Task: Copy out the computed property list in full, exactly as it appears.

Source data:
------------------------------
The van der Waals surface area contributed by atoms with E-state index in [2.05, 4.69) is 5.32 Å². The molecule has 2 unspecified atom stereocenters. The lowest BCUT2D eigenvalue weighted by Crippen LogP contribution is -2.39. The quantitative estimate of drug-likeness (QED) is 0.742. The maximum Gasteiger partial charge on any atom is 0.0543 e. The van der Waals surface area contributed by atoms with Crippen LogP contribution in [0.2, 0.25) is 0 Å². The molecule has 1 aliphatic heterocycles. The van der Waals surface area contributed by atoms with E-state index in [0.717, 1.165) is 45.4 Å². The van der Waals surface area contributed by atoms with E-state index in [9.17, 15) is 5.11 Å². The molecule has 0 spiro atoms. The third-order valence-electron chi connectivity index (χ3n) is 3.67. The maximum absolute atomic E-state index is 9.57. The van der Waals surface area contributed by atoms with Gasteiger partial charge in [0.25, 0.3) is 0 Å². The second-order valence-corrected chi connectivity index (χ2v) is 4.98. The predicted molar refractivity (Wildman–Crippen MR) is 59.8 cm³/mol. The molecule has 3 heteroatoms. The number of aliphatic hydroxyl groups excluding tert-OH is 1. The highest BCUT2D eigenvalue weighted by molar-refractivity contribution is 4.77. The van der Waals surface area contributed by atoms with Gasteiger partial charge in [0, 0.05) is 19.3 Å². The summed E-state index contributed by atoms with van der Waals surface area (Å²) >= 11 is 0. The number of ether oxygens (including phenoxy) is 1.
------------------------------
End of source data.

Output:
The van der Waals surface area contributed by atoms with E-state index in [2.05, 4.69) is 5.32 Å². The molecule has 2 unspecified atom stereocenters. The lowest BCUT2D eigenvalue weighted by Crippen LogP contribution is -2.39. The quantitative estimate of drug-likeness (QED) is 0.742. The maximum Gasteiger partial charge on any atom is 0.0543 e. The van der Waals surface area contributed by atoms with Crippen LogP contribution in [0.2, 0.25) is 0 Å². The molecule has 1 aliphatic heterocycles. The van der Waals surface area contributed by atoms with E-state index in [0.717, 1.165) is 45.4 Å². The van der Waals surface area contributed by atoms with E-state index in [9.17, 15) is 5.11 Å². The molecule has 0 spiro atoms. The third-order valence-electron chi connectivity index (χ3n) is 3.67. The maximum absolute atomic E-state index is 9.57. The van der Waals surface area contributed by atoms with Gasteiger partial charge in [0.25, 0.3) is 0 Å². The second-order valence-corrected chi connectivity index (χ2v) is 4.98. The predicted molar refractivity (Wildman–Crippen MR) is 59.8 cm³/mol. The molecule has 3 heteroatoms. The number of aliphatic hydroxyl groups excluding tert-OH is 1. The highest BCUT2D eigenvalue weighted by molar-refractivity contribution is 4.77. The van der Waals surface area contributed by atoms with Gasteiger partial charge in [0, 0.05) is 19.3 Å². The summed E-state index contributed by atoms with van der Waals surface area (Å²) >= 11 is 0. The number of ether oxygens (including phenoxy) is 1.